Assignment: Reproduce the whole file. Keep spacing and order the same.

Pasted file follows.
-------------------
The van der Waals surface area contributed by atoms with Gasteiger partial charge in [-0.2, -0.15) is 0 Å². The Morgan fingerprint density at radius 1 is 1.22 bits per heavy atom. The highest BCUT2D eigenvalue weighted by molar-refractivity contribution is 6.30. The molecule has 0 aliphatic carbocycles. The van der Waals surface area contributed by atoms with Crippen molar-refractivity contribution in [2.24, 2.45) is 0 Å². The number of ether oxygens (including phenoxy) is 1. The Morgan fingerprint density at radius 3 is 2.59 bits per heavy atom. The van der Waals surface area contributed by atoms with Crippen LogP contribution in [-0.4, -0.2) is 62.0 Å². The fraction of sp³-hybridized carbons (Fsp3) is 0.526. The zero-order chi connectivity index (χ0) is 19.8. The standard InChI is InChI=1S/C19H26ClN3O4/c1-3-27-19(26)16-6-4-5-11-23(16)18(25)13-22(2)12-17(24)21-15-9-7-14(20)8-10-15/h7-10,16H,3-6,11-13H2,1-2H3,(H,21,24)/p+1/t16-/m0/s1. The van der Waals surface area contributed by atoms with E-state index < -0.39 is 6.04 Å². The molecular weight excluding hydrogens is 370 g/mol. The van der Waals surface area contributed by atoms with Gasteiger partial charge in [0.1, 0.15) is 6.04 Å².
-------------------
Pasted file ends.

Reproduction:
The van der Waals surface area contributed by atoms with Gasteiger partial charge in [-0.2, -0.15) is 0 Å². The Morgan fingerprint density at radius 1 is 1.22 bits per heavy atom. The highest BCUT2D eigenvalue weighted by molar-refractivity contribution is 6.30. The molecule has 0 aliphatic carbocycles. The van der Waals surface area contributed by atoms with Crippen molar-refractivity contribution in [2.24, 2.45) is 0 Å². The number of ether oxygens (including phenoxy) is 1. The Morgan fingerprint density at radius 3 is 2.59 bits per heavy atom. The van der Waals surface area contributed by atoms with Crippen LogP contribution in [-0.4, -0.2) is 62.0 Å². The fraction of sp³-hybridized carbons (Fsp3) is 0.526. The zero-order chi connectivity index (χ0) is 19.8. The standard InChI is InChI=1S/C19H26ClN3O4/c1-3-27-19(26)16-6-4-5-11-23(16)18(25)13-22(2)12-17(24)21-15-9-7-14(20)8-10-15/h7-10,16H,3-6,11-13H2,1-2H3,(H,21,24)/p+1/t16-/m0/s1. The van der Waals surface area contributed by atoms with E-state index < -0.39 is 6.04 Å². The molecular weight excluding hydrogens is 370 g/mol. The van der Waals surface area contributed by atoms with Gasteiger partial charge in [0.1, 0.15) is 6.04 Å².